Bill Graves Explains the Constitution in New Book
By: Steve Byas
Prudent Jurisprudence: The Constitution’s Framers & the Supreme Court, by William D. Graves,
Coulterville California: Center for Cultural Leadership, 2019, 406 pages, paperback.
Bill Graves served 24 years in the Oklahoma House of Representatives, where he had the highest-ranking score on The Oklahoma Conservative Index, published by the Oklahoma Constitution newspaper, more times than any other legislator. But Graves was more than just a vote in the Legislature, he was, at all times, a principled leader in fighting for the concepts of constitutionalism, limited government, ordered liberty, and the values of America’s Founding Fathers. He carried these values over into the courtroom, where he served 12 more years as a district judge.
Now, Graves shares these values in book form, in a collection of articles he penned over the years, in law journals, scholarly journals, and popular articles. Constitutional law professor John Eidsmoe said in the Foreword, “As a trench warrior, he can be trusted to faithfully defend Christian liberty and limited government as guaranteed by the Constitution. Prudent Jurisprudence stands out, first, because of Bill’s tireless research. With a jeweler’s precision, he carefully documents his assertions with meticulous footnotes from reliable sources.”
The vast collection of quotations and sources Graves cites are, by themselves, worth obtaining this book as a valuable resource for every informed American who loves constitutional principles. The articles form the 23 chapters in the book, and some of the material sometimes overlaps. In his chapter, “The Constitution & Judicial Supremacy Obergefell et al vs. The Original Understanding,” he quotes James Madison that the proper way to interpret the Constitution is to maintain consistency with original meaning of its words used since it was in that sense that “the Constitution was accepted and ratified by the nation. In that sense alone it is the legitimate Constitution.”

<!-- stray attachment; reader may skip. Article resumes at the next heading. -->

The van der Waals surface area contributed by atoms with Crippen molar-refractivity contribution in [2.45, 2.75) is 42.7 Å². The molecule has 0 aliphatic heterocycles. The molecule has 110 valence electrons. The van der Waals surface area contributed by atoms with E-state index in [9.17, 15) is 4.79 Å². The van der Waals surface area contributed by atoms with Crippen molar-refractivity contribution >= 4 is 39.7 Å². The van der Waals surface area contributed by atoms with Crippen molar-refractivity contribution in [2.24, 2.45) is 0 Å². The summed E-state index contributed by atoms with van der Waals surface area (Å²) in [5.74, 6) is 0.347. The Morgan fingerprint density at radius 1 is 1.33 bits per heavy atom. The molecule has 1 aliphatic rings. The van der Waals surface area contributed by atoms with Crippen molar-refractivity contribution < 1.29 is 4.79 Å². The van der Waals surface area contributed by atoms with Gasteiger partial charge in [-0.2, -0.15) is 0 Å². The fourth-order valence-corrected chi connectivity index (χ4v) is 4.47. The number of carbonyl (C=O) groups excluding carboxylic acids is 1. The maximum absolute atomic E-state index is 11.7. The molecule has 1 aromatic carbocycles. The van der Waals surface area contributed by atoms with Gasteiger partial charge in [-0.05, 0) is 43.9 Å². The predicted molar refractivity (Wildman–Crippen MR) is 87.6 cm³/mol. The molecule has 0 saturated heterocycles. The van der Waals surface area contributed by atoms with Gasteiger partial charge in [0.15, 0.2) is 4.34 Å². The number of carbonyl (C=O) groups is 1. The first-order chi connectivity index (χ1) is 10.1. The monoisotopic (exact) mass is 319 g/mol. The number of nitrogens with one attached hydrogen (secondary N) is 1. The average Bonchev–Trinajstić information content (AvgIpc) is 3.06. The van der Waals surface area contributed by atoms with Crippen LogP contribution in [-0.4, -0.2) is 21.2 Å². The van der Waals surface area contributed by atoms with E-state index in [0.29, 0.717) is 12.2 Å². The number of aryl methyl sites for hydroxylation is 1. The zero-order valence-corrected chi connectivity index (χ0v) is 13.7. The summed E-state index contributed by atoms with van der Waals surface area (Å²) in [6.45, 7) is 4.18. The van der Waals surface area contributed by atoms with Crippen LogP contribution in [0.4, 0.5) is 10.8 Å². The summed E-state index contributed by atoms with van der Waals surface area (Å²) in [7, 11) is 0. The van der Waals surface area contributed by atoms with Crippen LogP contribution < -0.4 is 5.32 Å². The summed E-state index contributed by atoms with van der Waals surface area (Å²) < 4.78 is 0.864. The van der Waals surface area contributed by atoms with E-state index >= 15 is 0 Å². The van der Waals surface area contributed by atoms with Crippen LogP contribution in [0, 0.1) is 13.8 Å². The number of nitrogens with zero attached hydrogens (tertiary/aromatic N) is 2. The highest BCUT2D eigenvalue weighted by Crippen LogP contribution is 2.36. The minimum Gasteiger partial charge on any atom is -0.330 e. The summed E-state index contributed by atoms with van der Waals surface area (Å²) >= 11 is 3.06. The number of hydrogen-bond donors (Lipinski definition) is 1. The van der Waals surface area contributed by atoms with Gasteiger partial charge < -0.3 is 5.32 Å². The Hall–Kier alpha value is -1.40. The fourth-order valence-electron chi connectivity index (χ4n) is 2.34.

Alas, not only do members of Congress and presidents ignore the clear wording of the Constitution they are sworn to protect, judges rarely cite the document in their decisions, choosing to quote other judge’s decisions about it. Graves charges that this is itself a rather selective process, blaming much of such judicial tyranny on the concept known as “substantive due process.”
According to Graves, substantive due process has no constitutional basis, but is rather “a court-created distortion of procedural due process (which governs court proceedings) by which Justices declare a law unconstitutional based on their personal, moral, economic, or political beliefs or unreasonableness.”
This theme – that judges routinely substitute their own view on what the law should be, rather than what it actually is – runs through the book in all the various articles, and Graves compiles a mountain of evidence to prove his contention. He cites James Madison: “There can be no liberty if the power of judging be not separated from the legislative and executive powers.” Baron Montesquieu is quoted, as well: “When the legislative and executive powers are united in the same person or body, there can be no liberty … Were the power of judging joined with the legislative, the life and liberty of the subject would be exposed to arbitrary control, for the judge would then be the legislator. Were it joined to the executive power, the judge might behave with all the violence of an oppressor.” How prophetic.